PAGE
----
What’s the structure of the tests?

The test has four sections: listening, reading, writing and speaking. The first three sections are paper-based, roughly an hour each, and you will normally doing them in the morning.  The speaking test is normally held in the afternoon although some test centres allow candidates to book a speaking test on a different day.

listening practiceIs there a IELTS test for different levels?

No!  This means that if you are a beginner or even intermediate level it can be daunting.  The first task is often a graph or table of numerical information with questions. However if you have completed lots of practice tests you will be better prepared and find them less challenging.

What is the speaking test like?

In Parts 1 and 2 most of the questions are informal questions about you. You might get questions like “Do you enjoy reading?” do which you should replace with three or four short and medium sentences -try to give at least one specific answer.

Where do I take the test?

Go to to find your nearest test centre.  There are test centres all over the world! It is quite likekly to be at a language schools, college or universities.

How much should I prepare for the IELTS test?

Step 1: learn English – you made already have made good progress here, especially if you can understand the gist of this article.  Step 2: practice your English – if you are in a native-English country then get out there and talk to and listen to real people.  Step 3: do English practice exercises whether on paper or the internet.  Do ensure you do a mix of reading, writing, speaking and listening.  Step 4: get at least five IELTS practice papers and work through them.

Small Talk – What do you say when you meet at the photocopier?

Among native speakers small talk is a way to start or develop a conversation – we do this when we meet someone new, or strike up a conversation with someone we don’t know very well.  That’s not to say it’s not interesting in itself – I’m always interested in what people do for a living, what their hobbies are and what their families get up to – but it is also a useful social skill to put you and the other person at ease when you don’t know each other very well.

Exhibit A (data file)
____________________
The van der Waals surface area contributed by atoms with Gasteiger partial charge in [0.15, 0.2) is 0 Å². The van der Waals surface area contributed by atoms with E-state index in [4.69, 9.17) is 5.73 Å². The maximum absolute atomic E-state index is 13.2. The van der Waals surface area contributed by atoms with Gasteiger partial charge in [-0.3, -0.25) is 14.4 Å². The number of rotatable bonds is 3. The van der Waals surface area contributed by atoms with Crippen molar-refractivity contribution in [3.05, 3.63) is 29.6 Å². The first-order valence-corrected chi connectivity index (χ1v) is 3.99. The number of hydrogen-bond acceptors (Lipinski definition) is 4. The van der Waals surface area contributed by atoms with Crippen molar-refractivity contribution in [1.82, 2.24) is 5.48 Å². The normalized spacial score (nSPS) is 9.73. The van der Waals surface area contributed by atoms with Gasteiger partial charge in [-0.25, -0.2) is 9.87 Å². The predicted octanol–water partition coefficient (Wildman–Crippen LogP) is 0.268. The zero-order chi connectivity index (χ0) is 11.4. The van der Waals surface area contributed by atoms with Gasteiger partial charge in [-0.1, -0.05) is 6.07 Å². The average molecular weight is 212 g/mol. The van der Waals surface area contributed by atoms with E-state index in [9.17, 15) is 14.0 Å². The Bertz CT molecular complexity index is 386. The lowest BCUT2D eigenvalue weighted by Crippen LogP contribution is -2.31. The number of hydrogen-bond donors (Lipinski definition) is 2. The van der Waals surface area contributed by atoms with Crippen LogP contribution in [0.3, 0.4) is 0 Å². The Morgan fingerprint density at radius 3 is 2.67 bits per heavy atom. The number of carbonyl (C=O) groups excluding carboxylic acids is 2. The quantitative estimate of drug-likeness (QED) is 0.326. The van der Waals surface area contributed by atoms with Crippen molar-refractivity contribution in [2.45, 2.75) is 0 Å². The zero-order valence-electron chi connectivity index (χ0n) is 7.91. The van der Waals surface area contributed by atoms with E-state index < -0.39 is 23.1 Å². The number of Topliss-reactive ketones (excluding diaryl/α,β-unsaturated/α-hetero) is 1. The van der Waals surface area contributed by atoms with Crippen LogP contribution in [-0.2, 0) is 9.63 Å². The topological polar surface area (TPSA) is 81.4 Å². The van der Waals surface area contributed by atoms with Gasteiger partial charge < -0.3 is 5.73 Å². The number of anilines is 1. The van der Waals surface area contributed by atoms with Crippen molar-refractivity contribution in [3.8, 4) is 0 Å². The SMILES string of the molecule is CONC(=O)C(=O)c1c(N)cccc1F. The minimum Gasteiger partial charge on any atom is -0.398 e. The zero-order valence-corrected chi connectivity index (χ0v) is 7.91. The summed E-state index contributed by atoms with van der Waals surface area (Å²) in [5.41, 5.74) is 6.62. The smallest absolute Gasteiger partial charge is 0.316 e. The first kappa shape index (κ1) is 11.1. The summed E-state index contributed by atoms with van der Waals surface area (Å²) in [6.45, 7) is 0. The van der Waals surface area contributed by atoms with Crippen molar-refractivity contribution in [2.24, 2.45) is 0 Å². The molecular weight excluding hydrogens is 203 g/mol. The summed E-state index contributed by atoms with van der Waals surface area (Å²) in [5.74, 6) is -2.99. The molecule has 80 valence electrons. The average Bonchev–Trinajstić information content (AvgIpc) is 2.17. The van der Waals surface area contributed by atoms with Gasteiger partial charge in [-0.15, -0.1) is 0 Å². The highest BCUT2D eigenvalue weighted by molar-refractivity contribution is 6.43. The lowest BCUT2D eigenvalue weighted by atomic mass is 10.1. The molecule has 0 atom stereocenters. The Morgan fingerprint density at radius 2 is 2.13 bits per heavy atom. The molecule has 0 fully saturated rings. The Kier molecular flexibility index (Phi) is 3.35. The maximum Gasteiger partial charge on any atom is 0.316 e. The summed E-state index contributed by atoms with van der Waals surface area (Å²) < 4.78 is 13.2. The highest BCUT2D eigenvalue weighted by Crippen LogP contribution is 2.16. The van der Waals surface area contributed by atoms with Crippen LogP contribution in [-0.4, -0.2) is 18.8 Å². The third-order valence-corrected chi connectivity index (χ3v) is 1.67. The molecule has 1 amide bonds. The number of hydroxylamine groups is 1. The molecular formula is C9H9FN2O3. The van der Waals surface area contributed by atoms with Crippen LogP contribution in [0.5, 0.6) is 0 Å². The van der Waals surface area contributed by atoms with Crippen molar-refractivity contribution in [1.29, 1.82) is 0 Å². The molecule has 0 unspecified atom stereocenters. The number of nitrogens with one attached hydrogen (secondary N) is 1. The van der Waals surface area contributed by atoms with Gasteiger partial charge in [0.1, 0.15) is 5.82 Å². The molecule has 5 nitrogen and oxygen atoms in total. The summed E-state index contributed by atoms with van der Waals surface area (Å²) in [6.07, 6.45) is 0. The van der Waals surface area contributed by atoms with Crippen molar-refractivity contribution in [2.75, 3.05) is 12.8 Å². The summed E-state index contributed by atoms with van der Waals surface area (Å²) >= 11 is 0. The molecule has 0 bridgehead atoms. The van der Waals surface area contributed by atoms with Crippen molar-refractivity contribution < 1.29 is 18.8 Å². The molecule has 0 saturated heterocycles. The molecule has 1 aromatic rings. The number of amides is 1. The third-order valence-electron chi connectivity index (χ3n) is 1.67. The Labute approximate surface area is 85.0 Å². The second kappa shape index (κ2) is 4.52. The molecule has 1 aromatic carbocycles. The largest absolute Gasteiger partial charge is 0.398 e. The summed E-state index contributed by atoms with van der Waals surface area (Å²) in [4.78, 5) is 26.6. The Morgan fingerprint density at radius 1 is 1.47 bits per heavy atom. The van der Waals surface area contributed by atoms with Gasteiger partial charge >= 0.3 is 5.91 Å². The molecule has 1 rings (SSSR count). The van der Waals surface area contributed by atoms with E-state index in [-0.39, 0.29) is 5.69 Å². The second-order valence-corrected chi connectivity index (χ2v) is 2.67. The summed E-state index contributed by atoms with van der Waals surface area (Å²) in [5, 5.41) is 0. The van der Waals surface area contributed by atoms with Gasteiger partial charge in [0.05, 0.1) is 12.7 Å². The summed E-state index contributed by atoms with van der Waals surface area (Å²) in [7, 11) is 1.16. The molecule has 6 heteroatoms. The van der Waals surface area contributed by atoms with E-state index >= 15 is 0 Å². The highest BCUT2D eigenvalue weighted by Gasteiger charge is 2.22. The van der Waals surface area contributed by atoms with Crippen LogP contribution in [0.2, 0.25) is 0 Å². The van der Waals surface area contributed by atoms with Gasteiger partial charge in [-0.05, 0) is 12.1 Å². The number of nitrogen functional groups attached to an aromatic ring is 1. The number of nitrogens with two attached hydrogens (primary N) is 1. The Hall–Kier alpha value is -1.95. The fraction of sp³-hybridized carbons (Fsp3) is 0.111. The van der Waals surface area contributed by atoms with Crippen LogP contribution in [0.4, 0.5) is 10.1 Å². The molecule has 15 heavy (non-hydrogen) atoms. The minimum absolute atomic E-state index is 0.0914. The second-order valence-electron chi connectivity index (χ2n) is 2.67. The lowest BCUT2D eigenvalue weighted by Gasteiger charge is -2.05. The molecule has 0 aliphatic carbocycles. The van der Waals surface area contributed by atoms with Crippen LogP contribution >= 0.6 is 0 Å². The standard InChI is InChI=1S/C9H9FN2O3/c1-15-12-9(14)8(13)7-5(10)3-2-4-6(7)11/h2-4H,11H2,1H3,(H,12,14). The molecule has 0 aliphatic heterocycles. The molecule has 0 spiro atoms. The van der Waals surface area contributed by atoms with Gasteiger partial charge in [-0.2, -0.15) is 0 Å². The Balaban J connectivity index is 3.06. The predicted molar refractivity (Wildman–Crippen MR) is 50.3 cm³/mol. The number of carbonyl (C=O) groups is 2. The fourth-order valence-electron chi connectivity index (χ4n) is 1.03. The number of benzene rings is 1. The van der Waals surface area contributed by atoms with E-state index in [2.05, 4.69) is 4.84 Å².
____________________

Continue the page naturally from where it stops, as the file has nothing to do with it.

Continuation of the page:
By the same token it is helpful for EFL English Learners to learn about conversation starters and small talk.  Speaking is often their biggest challenge and those that thrive will be those that get into real conversations in English.

If you are learning English in the UK, many conversation starters are based on the weather.  This is because the weather is so changeable and often unpredictable (being at the meeting point of 3 weather fronts) so it is on many people’s minds – particularly if they have a BBQ or outdoor picnic planned for the weekend.

Some topics for small talk are sport, hobbies, the weather, family, holidays (past and future), news, sport, entertainment, where you live, work, hobbies, fashion and celebrities.  There are some topics you should avoid talking about such as salaries and finances, sales, illness, death, and others you should be cautious as it can be easy to offend such as politics, religion and topics such as  sexuality and racism.

Use the ideas below to start real conversations.

what-do-you-doStart with the weather…

  • Isn’t it a lovely day?
  • Can you believe how much rain we’ve been having?
  • It looks like it’s going to snow.
  • I long for sun and sand.
  • I hear hurricane Nico is on it’s way.
  • How about this weather?
  • Did you bring this sunshine with you?

What’s in the news?

  • Did you catch the news today?
  • Did you hear about that earthquake??
  • Have you been affected by the strike?
  • I heard on the radio today that…
  • Did you read about the job closures in the paper?
  • Who do you think will win the premiership?

At the office…

  • How long have you been here?
  • How was your weekend?
  • What are you doing at the weekend?
  • I hope that sales pick up?
  • Are you working late this week?
  • What’s news in your department
  • What’ve you been up to?
  • Have you heard….?
Party Small Talk
Party Small Talk

At a party…

  • Isn’t it lovely here!
  • How did you get here?
  • So, how do you know the bride?
  • You look great!
  • Are you enjoying yourself?
  • Have you been here before
  • Isn’t this a fantastic party?
  • I wouldn’t recommend the beef.
  • Wow!  Look at that…
  • I haven’t seen you for ages!

Out for a walk…

  • What are you doing around here?
  • How old’s your baby?
  • What’s your dog’s name?
  • Isn’t it a wonderful day?
  • I love this time of year.

100 more English proverbs